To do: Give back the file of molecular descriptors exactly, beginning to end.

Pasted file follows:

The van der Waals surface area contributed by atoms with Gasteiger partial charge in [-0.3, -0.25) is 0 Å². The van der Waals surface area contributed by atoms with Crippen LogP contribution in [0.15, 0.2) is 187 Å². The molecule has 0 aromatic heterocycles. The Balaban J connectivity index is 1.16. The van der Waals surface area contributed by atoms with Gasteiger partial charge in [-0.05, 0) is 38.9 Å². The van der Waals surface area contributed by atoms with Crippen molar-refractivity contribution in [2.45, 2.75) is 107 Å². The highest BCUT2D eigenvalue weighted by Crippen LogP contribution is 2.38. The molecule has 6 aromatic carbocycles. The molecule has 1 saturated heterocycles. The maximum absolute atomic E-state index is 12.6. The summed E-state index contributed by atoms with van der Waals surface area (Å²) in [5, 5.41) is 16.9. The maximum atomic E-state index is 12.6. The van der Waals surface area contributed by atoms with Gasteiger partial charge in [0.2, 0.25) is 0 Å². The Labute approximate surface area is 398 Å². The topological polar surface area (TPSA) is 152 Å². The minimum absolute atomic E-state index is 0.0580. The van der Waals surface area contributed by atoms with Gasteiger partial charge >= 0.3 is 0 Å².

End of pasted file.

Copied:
The van der Waals surface area contributed by atoms with Gasteiger partial charge in [-0.3, -0.25) is 0 Å². The van der Waals surface area contributed by atoms with Crippen LogP contribution in [0.15, 0.2) is 187 Å². The molecule has 0 aromatic heterocycles. The Balaban J connectivity index is 1.16. The van der Waals surface area contributed by atoms with Gasteiger partial charge in [-0.05, 0) is 38.9 Å². The van der Waals surface area contributed by atoms with Crippen molar-refractivity contribution in [2.45, 2.75) is 107 Å². The highest BCUT2D eigenvalue weighted by Crippen LogP contribution is 2.38. The molecule has 6 aromatic carbocycles. The molecule has 1 saturated heterocycles. The maximum absolute atomic E-state index is 12.6. The summed E-state index contributed by atoms with van der Waals surface area (Å²) in [5, 5.41) is 16.9. The maximum atomic E-state index is 12.6. The van der Waals surface area contributed by atoms with Gasteiger partial charge in [0.2, 0.25) is 0 Å². The Labute approximate surface area is 398 Å². The topological polar surface area (TPSA) is 152 Å². The minimum absolute atomic E-state index is 0.0580. The van der Waals surface area contributed by atoms with Gasteiger partial charge >= 0.3 is 0 Å².